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Joan Lavie voting Yesh Atid. Jerusalem 1/22/13

The wheel chair access polling station at a school near my parents home was a mess. A too narrow corridor with crowded wheel chairs and walkers, a very nervous and disorganized lady in charge, but lots of goodwill. There was excitement in the air and lots of people showing up, including a group of 10 residents with severe MS who wheeled themselves over from a neighboring institution. When it was finally my father’s turn to go in I wheeled him in, and joined him behind the screen to help him -physically – choose the right slip of paper. It was overwhelming – 32 tickets, an array of Hebrew letters. I pointed at each one and repeated who and what they represented, and then did it again. he thought for a moment and named his choice. (That’s his private business to share but I’ll say that I was more than happy to help and I was so glad he didn’t choose Bibi which he thought of the day before.) He dropped the envelope into the slot and nodded in approval. As soon as we started wheeling outside a commotion erupted- the elder grand rebbe of the Ehrloy chasidic dynasty was wheeled in – his wheelchair throne covered in plush golden fabrics.  An hour later, when asked, my father didn’t remember who he voted for exactly- his short term memory is sometimes erratic these days- but I’m quite sure, standing there with him inside the voting booth ( a rare, intimate, borderline legal but necessary moment) that he processed the information and made a sound and good choice.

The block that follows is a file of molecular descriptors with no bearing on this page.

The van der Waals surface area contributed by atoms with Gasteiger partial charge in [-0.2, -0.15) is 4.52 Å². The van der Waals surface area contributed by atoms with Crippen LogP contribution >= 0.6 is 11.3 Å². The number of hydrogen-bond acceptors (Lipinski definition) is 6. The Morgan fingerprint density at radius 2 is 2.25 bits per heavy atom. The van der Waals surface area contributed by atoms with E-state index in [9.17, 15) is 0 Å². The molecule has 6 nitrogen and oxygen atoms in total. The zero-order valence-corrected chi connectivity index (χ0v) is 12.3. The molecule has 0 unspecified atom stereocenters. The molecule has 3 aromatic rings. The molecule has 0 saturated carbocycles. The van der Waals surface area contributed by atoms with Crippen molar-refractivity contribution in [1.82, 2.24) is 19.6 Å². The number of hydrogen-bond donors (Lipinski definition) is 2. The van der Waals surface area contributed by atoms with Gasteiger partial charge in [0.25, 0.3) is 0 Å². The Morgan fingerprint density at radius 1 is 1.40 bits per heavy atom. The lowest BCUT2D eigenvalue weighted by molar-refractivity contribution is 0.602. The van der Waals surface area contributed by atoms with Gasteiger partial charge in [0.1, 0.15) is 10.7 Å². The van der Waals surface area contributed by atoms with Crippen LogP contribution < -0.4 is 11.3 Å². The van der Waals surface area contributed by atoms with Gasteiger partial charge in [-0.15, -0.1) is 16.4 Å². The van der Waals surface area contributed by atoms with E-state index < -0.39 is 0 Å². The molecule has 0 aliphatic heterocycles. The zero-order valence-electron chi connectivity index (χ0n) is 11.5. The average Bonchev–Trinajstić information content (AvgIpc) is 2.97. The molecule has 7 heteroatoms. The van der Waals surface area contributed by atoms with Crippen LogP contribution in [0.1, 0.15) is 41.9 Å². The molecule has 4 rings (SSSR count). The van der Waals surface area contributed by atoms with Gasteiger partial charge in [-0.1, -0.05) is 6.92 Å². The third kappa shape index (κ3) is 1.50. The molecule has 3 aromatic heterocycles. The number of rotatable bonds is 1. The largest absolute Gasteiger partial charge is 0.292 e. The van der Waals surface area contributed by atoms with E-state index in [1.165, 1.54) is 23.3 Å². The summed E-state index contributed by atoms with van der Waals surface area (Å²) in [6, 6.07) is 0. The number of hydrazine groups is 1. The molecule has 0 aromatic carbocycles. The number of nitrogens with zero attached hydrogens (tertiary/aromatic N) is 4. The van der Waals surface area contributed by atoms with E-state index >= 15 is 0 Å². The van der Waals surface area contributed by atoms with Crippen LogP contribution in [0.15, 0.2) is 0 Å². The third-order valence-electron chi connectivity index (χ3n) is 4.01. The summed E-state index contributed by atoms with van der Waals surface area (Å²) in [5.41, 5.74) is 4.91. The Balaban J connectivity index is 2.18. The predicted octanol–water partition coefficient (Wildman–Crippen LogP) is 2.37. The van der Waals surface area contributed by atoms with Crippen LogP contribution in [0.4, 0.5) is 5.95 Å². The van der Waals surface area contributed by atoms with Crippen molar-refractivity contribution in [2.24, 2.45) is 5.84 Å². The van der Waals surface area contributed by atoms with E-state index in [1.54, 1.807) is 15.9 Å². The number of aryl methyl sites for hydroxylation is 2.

How and why we choose what we do is a fascinating thing always, and was very much so this time round. My friend Shai was telling me yesterday how in the US people who are ‘floating votes’ get bad rap for being undecided but here in Israel – so many of us were wrestling with choices until the last minute – really debating the issues we care for vs. the practical thing to do.
Till the very last minute  people I know were debating and I too made up my final mind early on Tuesday morning, during a one on one with God. Never mind the details right now, but She made it clear to me that the choice is between fear and trust. She was also delighted about the fact that four parties are running with a woman at the lead, and that more smart and motivated women are entering the arena at these elections.
We spoke in Hebrew and then God started talking in Arabic, and I think She was saying (My Arabic is still quite raw) that more Arabic women should be heard in the arena, if only to balance out the Jewish masculine/macho majority. But cautioned me to be also pragmatic and not lose a vote to a party that will most likely not make it. There were four impressive Israeli Arab women running for seats this time around and on Tuesday morning it looked like at least 3 will make it.  2 did.  In obedience to Divine instructions, and in consult with other factors and data, I made my choice with clear direction as to which one of these brave ladies gets my vote. (Spoiler – she wasn’t elected but WILL be in the knesset in two years time, thanks to the rotation agreement of Hadash.)